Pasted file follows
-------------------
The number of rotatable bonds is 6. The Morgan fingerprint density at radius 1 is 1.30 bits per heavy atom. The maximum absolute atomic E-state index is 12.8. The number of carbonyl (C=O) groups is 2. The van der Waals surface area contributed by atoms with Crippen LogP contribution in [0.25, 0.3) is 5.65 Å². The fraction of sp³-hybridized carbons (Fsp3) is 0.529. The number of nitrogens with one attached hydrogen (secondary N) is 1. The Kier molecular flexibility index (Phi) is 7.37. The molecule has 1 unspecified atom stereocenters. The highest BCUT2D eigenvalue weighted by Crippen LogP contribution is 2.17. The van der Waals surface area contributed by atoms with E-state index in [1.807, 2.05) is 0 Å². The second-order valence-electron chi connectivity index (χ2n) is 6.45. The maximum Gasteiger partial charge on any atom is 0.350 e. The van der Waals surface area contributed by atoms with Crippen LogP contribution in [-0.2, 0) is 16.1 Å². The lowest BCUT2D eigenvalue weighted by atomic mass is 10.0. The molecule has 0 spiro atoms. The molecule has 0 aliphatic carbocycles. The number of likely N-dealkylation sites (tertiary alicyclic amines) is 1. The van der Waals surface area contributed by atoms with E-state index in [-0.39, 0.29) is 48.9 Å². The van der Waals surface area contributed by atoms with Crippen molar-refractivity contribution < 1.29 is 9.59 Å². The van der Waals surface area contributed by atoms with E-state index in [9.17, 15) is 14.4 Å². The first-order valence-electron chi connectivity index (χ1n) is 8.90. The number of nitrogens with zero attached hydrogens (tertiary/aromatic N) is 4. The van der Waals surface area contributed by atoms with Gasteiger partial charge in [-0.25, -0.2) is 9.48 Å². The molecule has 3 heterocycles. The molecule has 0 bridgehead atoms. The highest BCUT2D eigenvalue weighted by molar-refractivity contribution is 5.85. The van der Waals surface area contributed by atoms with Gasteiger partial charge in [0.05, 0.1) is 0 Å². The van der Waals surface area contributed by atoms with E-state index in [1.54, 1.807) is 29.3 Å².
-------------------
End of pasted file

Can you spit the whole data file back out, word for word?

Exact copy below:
The number of rotatable bonds is 6. The Morgan fingerprint density at radius 1 is 1.30 bits per heavy atom. The maximum absolute atomic E-state index is 12.8. The number of carbonyl (C=O) groups is 2. The van der Waals surface area contributed by atoms with Crippen LogP contribution in [0.25, 0.3) is 5.65 Å². The fraction of sp³-hybridized carbons (Fsp3) is 0.529. The number of nitrogens with one attached hydrogen (secondary N) is 1. The Kier molecular flexibility index (Phi) is 7.37. The molecule has 1 unspecified atom stereocenters. The highest BCUT2D eigenvalue weighted by Crippen LogP contribution is 2.17. The van der Waals surface area contributed by atoms with E-state index in [1.807, 2.05) is 0 Å². The second-order valence-electron chi connectivity index (χ2n) is 6.45. The maximum Gasteiger partial charge on any atom is 0.350 e. The van der Waals surface area contributed by atoms with Crippen LogP contribution in [-0.2, 0) is 16.1 Å². The lowest BCUT2D eigenvalue weighted by atomic mass is 10.0. The molecule has 0 spiro atoms. The molecule has 0 aliphatic carbocycles. The number of likely N-dealkylation sites (tertiary alicyclic amines) is 1. The van der Waals surface area contributed by atoms with E-state index in [-0.39, 0.29) is 48.9 Å². The van der Waals surface area contributed by atoms with Crippen molar-refractivity contribution < 1.29 is 9.59 Å². The van der Waals surface area contributed by atoms with E-state index in [9.17, 15) is 14.4 Å². The first-order valence-electron chi connectivity index (χ1n) is 8.90. The number of nitrogens with zero attached hydrogens (tertiary/aromatic N) is 4. The van der Waals surface area contributed by atoms with Gasteiger partial charge in [-0.25, -0.2) is 9.48 Å². The molecule has 3 heterocycles. The molecule has 0 bridgehead atoms. The highest BCUT2D eigenvalue weighted by molar-refractivity contribution is 5.85. The van der Waals surface area contributed by atoms with Gasteiger partial charge in [0.05, 0.1) is 0 Å². The van der Waals surface area contributed by atoms with E-state index in [1.54, 1.807) is 29.3 Å².